Malatya Haber Freezing temps damage wheat in southeast part of state Colorado
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Freezing temps damage wheat in southeast part of state Colorado

Colorado experienced cold and snowy conditions across the state during the week ending April 21, according to the National Agricultural Statistics Service, Colorado Field Office, April 22.

Crops and fruit in isolated areas experienced freeze damage due to consistent low temperatures. Overall, mountain snowpack improved to 87 percent of average. Farmers were allowed 4.6 days in the field for spring operations.

Five percent of the winter wheat crop was reported being pastured this week, slightly above the five-year average of 3 percent. Freezing temperatures caused damage to wheat plantings in the southeastern area of the state. The crop condition rating was mostly fair to very poor. Spring barley was 42 percent seeded and 16 percent emerged by the end of the week, slightly behind the 5-year averages of 47 percent planted and 20 percent emerged. Spring wheat was 31 percent seeded by week’s end with 12 percent emerged.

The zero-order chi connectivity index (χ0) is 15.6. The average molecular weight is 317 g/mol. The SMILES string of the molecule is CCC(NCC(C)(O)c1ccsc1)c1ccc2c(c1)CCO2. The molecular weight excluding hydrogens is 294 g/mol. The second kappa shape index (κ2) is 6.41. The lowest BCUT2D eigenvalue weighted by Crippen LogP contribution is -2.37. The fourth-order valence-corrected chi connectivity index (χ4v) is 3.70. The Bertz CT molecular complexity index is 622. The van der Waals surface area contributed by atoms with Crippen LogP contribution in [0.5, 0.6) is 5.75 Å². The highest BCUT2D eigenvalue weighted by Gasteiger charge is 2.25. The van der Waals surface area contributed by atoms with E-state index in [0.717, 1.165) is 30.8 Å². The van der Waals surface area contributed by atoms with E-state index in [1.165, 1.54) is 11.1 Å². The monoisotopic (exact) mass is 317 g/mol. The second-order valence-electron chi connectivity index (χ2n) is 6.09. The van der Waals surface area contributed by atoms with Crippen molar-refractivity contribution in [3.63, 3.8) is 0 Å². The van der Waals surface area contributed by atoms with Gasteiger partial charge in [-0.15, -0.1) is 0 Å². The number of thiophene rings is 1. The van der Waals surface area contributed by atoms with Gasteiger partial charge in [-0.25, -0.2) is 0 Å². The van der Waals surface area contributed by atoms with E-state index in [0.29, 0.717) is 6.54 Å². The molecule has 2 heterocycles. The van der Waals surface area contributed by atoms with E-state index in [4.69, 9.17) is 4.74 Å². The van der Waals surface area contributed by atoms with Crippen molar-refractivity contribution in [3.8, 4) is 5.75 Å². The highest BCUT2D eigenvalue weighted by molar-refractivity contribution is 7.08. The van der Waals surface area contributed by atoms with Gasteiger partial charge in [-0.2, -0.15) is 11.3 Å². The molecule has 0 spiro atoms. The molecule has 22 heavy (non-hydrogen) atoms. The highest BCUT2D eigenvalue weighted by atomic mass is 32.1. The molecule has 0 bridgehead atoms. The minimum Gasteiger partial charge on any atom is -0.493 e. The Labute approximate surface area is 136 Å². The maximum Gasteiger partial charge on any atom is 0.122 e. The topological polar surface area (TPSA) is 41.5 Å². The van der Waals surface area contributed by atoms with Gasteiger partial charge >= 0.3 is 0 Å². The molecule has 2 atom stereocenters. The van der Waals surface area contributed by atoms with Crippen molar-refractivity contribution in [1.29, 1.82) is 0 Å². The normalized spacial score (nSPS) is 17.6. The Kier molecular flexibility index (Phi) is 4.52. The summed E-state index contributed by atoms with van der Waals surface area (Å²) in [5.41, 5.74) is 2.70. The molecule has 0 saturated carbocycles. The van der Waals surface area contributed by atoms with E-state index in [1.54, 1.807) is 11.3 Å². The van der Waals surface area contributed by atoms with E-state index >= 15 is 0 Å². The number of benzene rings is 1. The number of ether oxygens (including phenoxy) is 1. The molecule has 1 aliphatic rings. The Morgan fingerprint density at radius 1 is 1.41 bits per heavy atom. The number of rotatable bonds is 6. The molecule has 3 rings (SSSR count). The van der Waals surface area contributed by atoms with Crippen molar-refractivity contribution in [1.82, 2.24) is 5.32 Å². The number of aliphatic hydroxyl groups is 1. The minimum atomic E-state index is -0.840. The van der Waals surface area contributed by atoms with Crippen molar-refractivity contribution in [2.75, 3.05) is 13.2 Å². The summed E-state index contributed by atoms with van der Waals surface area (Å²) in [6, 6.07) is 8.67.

Onion growers continue to make planting progress, with 56 percent of the crop planted by week’s end, considerably behind the 5-year average of 71 percent. Producers made limited progress in planting sugarbeets and summer potatoes. Sugarbeet plantings were at 8 percent by week’s end, significantly behind the 31 percent average. Summer potato plantings are behind the 5-year average of 22 percent, with 16 percent planted by week’s end

Rain and snow provided needed moisture to isolated areas across the state, but the long term outlook is still uncertain. Current conditions were rated 53 percent very poor compared to the five-year average of 10 percent.

Calving and lambing rates continue near the average, with 83 percent of cows having calved since Jan. 1, while 75 percent of the ewes lambed. Death losses for cattle and sheep were average. Stored feed supplies were rated short for this time of year.

Date: 4/29/2013


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